Humanoid Robots: Future Avatars for Humans through BCI

Humanoid Robots: Future Avatars for Humans through BCI

Si Zhang (Beijing Institute of Technology, China), Jinglong Wu (Okayama University, Japan & Beijing Institute of Technology, China) and Qiang Huang (Intelligent Robotics Institute, Beijing Institute of Technology, China)
DOI: 10.4018/978-1-5225-0925-7.ch014
OnDemand PDF Download:
$30.00
List Price: $37.50

Abstract

This paper provides a review of humanoid robots and mind control humanoid robots. Information was obtained mainly from journals and conference proceedings on robotics and mind control technology. We primarily focus on providing an overview of commercially available robots and prototype research-stage humanoid robots in addition to mind control humanoid robot systems. First, a history and overview of the humanoid robot is presented. Then, typical mind control humanoid robot systems are described, including the relevant brain-computer interface and the whole control framework. Finally, the remaining research challenges in the field of humanoid robot safety are summarized.
Chapter Preview
Top

Introduction

A humanoid robot is a robot with human appearance and behavior. These qualities provide this kind of robot with a more human-friendly appearance that is more acceptable to individuals. Human robots are used as a research tool to promote the development of scientific areas such as biomechanics, biomechanical controls, sensors, and mechanisms, computer science, and artificial intelligence. A human shape and appearance also make it possible for humanoid robots to adapt to surroundings similar to those of humans (including a normal environment and some dangerous or dirty environments) and to utilize tools designed for humans (Sakamoto 2005; Behnke, 2008). These advantages make humanoid robots the best choice for serve humans in daily life or for improving the lives of the elderly or physically disabled people.

Brain Computer Interfaces (BCIs) are communication systems that allow external devices, including computers and robots, to be controlled by brain activity. Humanoid robot surrogates controlled using BCI can help users, especially the elderly and physical disabled, to regain autonomy. The user can meld his/her own mind and movements with a robot surrogate or avatar. The development of robotics and BCI currently make the idea of avatars a possibility. Compared to other types of robots, humanoid robots, with their human size and appearance, are more suitable for use as special avatars for individuals.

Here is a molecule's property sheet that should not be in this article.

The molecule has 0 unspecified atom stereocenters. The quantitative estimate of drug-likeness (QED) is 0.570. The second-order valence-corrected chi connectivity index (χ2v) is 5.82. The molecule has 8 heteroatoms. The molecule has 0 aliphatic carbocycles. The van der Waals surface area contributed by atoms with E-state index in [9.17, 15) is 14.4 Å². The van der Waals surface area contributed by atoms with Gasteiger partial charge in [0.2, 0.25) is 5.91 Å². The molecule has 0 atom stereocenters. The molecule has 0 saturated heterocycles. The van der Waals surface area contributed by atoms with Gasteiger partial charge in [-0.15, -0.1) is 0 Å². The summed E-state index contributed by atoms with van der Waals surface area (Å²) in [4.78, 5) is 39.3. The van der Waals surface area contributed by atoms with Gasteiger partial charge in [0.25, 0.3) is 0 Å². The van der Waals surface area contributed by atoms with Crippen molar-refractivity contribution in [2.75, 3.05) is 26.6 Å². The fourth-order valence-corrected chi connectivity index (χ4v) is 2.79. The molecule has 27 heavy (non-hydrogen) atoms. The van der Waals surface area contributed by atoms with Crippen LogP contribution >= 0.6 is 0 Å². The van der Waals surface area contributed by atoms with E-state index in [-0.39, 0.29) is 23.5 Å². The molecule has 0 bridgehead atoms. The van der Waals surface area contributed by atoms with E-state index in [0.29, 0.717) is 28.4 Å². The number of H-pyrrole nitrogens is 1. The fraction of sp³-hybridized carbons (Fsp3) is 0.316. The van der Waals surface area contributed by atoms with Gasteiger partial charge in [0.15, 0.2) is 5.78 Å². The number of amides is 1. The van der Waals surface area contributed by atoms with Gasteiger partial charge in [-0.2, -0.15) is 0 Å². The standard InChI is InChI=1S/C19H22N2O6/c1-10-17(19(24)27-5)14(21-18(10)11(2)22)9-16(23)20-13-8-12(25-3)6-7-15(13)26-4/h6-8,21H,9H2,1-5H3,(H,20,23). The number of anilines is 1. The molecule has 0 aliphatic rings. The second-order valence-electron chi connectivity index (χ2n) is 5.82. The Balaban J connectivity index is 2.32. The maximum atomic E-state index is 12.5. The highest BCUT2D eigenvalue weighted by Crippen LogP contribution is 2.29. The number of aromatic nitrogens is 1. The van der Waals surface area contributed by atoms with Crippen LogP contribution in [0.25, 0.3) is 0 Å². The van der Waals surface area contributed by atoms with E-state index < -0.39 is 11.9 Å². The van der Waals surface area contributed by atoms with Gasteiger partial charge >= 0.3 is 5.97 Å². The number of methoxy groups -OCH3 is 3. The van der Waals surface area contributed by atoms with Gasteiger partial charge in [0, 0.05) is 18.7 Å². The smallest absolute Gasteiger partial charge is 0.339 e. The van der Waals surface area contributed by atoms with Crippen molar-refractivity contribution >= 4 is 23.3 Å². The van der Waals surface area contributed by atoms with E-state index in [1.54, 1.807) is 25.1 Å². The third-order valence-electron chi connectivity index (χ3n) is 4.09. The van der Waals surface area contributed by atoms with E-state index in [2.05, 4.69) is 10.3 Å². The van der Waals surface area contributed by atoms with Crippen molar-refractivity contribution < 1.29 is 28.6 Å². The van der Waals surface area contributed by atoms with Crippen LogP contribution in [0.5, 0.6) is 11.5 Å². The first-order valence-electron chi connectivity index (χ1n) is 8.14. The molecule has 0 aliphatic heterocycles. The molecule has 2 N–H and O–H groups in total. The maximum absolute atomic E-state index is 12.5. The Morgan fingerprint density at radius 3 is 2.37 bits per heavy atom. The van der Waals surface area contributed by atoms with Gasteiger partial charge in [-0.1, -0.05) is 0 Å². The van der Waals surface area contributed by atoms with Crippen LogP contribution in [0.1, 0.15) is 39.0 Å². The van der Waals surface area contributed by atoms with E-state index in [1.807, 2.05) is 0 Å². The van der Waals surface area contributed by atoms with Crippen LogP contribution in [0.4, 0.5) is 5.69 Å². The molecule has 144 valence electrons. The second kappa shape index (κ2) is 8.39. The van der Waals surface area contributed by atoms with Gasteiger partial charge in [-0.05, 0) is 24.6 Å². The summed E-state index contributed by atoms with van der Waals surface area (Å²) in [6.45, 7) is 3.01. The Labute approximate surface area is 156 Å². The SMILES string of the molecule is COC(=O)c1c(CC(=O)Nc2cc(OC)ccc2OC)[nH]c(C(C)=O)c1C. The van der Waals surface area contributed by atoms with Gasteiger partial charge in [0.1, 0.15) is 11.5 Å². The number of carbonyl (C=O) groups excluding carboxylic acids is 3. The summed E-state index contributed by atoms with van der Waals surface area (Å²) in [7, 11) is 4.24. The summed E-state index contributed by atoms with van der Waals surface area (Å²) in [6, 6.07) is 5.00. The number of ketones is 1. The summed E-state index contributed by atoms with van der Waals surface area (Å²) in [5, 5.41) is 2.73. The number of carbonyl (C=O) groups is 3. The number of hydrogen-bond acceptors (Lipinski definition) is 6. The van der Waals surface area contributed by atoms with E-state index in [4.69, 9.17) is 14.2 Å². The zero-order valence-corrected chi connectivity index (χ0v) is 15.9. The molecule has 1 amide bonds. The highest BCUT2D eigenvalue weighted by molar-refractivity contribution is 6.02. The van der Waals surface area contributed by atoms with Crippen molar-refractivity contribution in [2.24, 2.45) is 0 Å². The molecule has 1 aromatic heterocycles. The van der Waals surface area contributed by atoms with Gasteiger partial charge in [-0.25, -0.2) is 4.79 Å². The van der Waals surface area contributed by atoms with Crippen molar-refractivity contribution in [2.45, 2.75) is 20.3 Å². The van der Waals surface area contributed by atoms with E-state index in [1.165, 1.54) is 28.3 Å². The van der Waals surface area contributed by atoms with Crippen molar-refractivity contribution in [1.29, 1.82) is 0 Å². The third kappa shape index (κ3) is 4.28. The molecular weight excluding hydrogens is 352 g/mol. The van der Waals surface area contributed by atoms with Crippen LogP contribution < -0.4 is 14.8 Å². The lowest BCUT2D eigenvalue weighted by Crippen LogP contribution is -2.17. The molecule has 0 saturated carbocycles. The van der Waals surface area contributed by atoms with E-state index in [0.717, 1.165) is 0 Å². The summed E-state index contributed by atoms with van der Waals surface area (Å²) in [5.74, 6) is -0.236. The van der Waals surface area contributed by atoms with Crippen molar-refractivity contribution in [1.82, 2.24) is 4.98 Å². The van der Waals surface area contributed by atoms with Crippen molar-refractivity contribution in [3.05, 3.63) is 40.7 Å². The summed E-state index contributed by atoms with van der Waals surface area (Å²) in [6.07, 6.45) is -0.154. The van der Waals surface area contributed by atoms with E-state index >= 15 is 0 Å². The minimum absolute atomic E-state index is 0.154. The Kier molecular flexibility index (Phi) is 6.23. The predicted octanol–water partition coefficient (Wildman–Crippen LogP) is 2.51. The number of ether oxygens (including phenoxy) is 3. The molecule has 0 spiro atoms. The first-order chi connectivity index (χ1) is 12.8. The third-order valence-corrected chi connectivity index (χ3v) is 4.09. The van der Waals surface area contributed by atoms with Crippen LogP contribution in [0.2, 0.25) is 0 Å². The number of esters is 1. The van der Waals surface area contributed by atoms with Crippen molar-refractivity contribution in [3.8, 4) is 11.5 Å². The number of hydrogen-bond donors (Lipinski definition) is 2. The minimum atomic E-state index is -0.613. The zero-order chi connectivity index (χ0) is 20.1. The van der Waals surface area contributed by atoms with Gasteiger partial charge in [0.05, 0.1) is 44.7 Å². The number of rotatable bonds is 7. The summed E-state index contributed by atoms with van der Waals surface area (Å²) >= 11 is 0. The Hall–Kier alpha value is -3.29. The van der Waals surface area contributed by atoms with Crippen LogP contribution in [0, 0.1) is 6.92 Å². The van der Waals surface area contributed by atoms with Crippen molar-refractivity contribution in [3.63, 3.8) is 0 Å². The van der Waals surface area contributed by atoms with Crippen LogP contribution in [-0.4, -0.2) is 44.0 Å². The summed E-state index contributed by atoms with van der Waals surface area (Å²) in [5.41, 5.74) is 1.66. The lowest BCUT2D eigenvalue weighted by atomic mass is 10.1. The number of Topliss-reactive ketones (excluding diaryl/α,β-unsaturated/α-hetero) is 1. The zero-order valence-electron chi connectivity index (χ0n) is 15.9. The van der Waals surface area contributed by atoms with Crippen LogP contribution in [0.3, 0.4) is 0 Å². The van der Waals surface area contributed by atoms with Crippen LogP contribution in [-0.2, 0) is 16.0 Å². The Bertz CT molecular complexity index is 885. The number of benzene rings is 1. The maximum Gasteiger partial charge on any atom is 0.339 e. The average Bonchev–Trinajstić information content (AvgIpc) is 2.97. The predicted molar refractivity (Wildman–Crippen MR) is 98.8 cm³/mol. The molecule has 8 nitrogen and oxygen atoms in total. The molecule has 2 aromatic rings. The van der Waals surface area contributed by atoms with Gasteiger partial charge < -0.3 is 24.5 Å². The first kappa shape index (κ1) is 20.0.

This paper presents a review of the recent literature in the field of humanoid robots. The review is divided into three inter-related sections:

  • 1.

    An overview of humanoid robots,

  • 2.

    Mind control humanoid robots, and

  • 3.

    Safety for humanoid robots.

More specifically, the first section presents a history and overview of humanoid robots. The second section describes the mind actuated humanoid robot system, which is a new trend in the application of humanoid robots. Finally, the last section addresses key research into the safety of humanoid robots, including a discussion of safety issues for both robots and humans.

Top

Background

Researchers have made substantial progress in the field of humanoid robots since the first such robot, WABOT-1 (Kato,1973), was developed in 1973. The field of humanoid robots can be divided into two broad classes, fully actuated and passive robots, according to the mode of control.

Inspired by the work of McGeer (1990), passive walking humanoid robots forgo full actuation and allow gravity and natural dynamics to play a large part in the generation of their motions. They may be completely passive or partially actuated. Research into this type of humanoid robot is mainly focused on the generation of human-like and highly efficient motions (Manoj, 2006; Steve, 2005) and not on serving in human surroundings. The widely used humanoid robots that were developed for undertaking these types (human environment) of tasks are fully actuated robots, which consist of position control and force/torque control robots.

Complete Chapter List

Search this Book:
Reset